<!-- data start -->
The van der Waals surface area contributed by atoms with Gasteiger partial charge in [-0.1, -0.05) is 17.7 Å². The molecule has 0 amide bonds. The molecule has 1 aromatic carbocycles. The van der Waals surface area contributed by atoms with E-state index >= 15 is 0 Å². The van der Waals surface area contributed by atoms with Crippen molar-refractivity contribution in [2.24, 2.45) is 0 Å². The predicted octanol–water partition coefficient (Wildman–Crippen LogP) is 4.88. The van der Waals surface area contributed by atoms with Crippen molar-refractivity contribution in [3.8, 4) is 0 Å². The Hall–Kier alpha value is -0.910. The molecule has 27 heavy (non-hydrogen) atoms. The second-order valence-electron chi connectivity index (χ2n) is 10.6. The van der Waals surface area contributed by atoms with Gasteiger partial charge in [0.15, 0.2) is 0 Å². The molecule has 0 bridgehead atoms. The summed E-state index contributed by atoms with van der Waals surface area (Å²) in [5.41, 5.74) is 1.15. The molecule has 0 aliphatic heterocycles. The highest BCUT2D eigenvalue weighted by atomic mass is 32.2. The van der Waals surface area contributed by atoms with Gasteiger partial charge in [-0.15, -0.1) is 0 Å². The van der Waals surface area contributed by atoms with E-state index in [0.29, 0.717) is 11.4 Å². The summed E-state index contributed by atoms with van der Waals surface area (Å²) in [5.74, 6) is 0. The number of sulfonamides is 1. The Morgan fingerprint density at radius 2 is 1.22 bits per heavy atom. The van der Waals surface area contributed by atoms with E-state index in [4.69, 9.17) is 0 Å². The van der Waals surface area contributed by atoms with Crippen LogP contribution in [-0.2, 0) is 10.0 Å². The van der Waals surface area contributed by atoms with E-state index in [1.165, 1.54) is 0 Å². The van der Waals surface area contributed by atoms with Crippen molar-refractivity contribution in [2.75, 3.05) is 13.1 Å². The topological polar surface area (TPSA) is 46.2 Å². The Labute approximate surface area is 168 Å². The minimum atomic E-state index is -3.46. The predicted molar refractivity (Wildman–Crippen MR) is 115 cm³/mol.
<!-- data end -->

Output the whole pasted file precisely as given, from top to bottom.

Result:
The van der Waals surface area contributed by atoms with Gasteiger partial charge in [-0.1, -0.05) is 17.7 Å². The molecule has 0 amide bonds. The molecule has 1 aromatic carbocycles. The van der Waals surface area contributed by atoms with E-state index >= 15 is 0 Å². The van der Waals surface area contributed by atoms with Crippen molar-refractivity contribution in [2.24, 2.45) is 0 Å². The predicted octanol–water partition coefficient (Wildman–Crippen LogP) is 4.88. The van der Waals surface area contributed by atoms with Crippen molar-refractivity contribution in [3.8, 4) is 0 Å². The Hall–Kier alpha value is -0.910. The molecule has 27 heavy (non-hydrogen) atoms. The second-order valence-electron chi connectivity index (χ2n) is 10.6. The van der Waals surface area contributed by atoms with Gasteiger partial charge in [0.15, 0.2) is 0 Å². The molecule has 0 bridgehead atoms. The summed E-state index contributed by atoms with van der Waals surface area (Å²) in [5.41, 5.74) is 1.15. The molecule has 0 aliphatic heterocycles. The highest BCUT2D eigenvalue weighted by atomic mass is 32.2. The van der Waals surface area contributed by atoms with Gasteiger partial charge in [-0.15, -0.1) is 0 Å². The van der Waals surface area contributed by atoms with E-state index in [0.29, 0.717) is 11.4 Å². The summed E-state index contributed by atoms with van der Waals surface area (Å²) in [5.74, 6) is 0. The number of sulfonamides is 1. The Morgan fingerprint density at radius 2 is 1.22 bits per heavy atom. The van der Waals surface area contributed by atoms with E-state index in [4.69, 9.17) is 0 Å². The van der Waals surface area contributed by atoms with Crippen LogP contribution in [-0.2, 0) is 10.0 Å². The van der Waals surface area contributed by atoms with E-state index in [1.165, 1.54) is 0 Å². The van der Waals surface area contributed by atoms with Crippen molar-refractivity contribution in [2.75, 3.05) is 13.1 Å². The topological polar surface area (TPSA) is 46.2 Å². The Labute approximate surface area is 168 Å². The minimum atomic E-state index is -3.46. The predicted molar refractivity (Wildman–Crippen MR) is 115 cm³/mol.